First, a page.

While writing this, I see, for the first time, the potential for the level of heroism of my friend, Marlene Flowers, in my students.  She was about the same age as my 8th graders when she was first arrested for violating a city bus segregation statute.  I met Marlene as an energetic grandmother with a résumé that included fifty-four such arrests.  Her powerful presence makes it difficult to imagine that first arrest.  Even harder for me is to imagine her before that first arrest, before the idea of nonviolent civil disobedience first germinated in her brain and resonated in her soul.  But I now wonder if she looked a little unsure, excitable, and even scared, like so many of my students.  Resolving to civilly disobey an unjust law is certainly distinct from changing the way we feel about some other law-breaker, but moving our hearts from mojado to mojadito might mean a heart agape enough to eventually find morality and courage and charity (agapé) enough to bring about a new era of human rights in the United States.  Today my hope is that it represents a new day in Brownsville, for at least that one student.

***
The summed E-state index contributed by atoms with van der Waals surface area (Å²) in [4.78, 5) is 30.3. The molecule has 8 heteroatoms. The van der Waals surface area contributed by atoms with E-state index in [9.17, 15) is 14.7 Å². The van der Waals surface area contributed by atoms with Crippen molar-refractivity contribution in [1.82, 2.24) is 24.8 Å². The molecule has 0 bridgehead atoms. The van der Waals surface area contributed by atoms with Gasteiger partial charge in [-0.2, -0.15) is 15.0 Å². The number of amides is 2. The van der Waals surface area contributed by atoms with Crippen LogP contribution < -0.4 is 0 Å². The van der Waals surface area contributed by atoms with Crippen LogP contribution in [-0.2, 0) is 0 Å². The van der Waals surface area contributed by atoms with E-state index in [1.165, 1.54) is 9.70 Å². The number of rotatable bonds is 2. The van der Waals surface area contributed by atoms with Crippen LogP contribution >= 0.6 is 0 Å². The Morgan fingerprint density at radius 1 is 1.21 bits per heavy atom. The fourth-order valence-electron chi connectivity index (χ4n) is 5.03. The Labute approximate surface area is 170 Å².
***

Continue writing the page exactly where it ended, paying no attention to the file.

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     The United States of America needs more than a wall. The proposed border fence, whose environmental impact will be studied this month in Brownsville, TX, is mere “tokenism,” and negative tokenism at that. Admittedly, the wall will only slow illegal immigration, not end it, so it is little more than a token of politician’s desire for immigration reform without any direct action. Martin Luther King, Jr., writes that tokenism is, “an end in itself. It’s purpose is not to begin a process, but instead to end the process of protest and pressure.” All dialogue has been silenced regarding whether or not we actually want to keep illegal immigrants out of this country, and our politicians have been mute about the 12 million extralegal immigrants already working and living productive lives in our country.